The lesson would aim to show how the symbols change by demonstrating that something very similar to what is now widely known as the Nazi salute was used before World War II to salute the American flag.

The “Bellamy Salute” was discontinued in 1942 for the right hand over heart gesture after the United States entered World War II.

Mountain Brooks’ population is 97% white with a median household income of $152,355, making it the wealthiest suburb in the state, according to the US Census Bureau.

The Mountain Brooks school system was previously considered one of the three most segregated school systems in the nation, according to the nonprofit. EdBuild.

On Tuesday, the school system released a statement saying the video and photos shared online “are not representative of the lesson” and that no one attempted to teach students how to give a Nazi salute.

With the blowback continuing, the system followed up Thursday with a more conciliatory statement, which read in part, “There are more effective ways to teach this subject without recreating painful and emotional responses to the atrocities of history.”

“To improve our instructional strategies, we will continue to work with the Alabama Holocaust Education Center to advance the training of our teachers on anti-Semitism, the Holocaust, and its symbols,” the statement said.

The school system said it “absolutely and unequivocally” opposes anti-Semitism.

The Jewish Federation of Birmingham said the district’s follow-up statement was the “direct result” of conversations it had with school system leaders.

School officials “recognize and fully understand the insensitivity of classroom instruction that day and the lack of a safe space for students to learn,” the Jewish organization said.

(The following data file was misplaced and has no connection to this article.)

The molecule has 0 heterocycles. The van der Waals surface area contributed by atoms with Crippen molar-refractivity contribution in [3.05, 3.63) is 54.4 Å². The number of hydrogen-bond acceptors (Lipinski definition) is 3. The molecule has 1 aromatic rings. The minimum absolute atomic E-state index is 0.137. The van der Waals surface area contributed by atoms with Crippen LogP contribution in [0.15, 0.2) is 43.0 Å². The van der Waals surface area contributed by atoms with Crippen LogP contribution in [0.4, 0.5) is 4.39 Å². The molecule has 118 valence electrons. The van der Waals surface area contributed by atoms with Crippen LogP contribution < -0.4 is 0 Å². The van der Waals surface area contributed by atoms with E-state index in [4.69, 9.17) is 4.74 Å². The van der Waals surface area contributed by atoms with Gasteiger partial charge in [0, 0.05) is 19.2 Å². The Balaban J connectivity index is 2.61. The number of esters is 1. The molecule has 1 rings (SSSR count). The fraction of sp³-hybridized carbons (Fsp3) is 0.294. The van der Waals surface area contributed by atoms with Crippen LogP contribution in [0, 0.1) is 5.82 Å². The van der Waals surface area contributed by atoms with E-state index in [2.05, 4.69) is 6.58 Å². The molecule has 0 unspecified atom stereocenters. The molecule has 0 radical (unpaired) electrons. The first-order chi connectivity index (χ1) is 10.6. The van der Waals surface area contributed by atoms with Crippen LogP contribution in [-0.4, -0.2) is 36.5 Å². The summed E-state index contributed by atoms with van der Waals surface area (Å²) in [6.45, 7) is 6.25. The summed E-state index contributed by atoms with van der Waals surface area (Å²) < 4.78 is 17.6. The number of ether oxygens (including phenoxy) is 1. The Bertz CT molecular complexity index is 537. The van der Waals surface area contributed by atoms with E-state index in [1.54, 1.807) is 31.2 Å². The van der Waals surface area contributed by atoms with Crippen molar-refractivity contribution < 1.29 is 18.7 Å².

William Galloway, a spokesperson for Mountain Brooks Schools, said it was against system policy to say whether the teacher remained in the classroom.

“Understanding the sensitive nature of this subject, Mountain Brook Schools has addressed the instructional strategy used with the teacher and does not condone modeling of this greeting when an image or video could accurately convey the same message” , says the statement from the school system.

Mountain Brooks' population is 97% white with a median household income of $152,355, making it the wealthiest suburb in the state, according to the US Census Bureau.

Mountain Brooks’ population is 97% white with a median household income of $152,355, making it the wealthiest suburb in the state, according to the US Census Bureau.

Mountain Brook Listens, a group that works to promote diversity in the virtually all-white town of 22,000, released a statement saying the incident showed the need for more resources, education and training to understand bias implicit, develop empathy and act with more compassion.

“And our whole community, including our school system, needs to foster an environment where people feel safe to report behavior that worries them and certainly not create an environment that cultivates ‘fear of retaliation,'” he said. declared.

Last year, the Mountain Brook school system responded to community complaints about a diversity program produced by the Anti-Defamation League (ADL) by scrapping classes. Schools had started using the material after anti-Semitic events, including a video of a student with swastikas drawn on his body.

Opponents claimed the lessons focused too much on race and gender and criticized the ADL as being too political.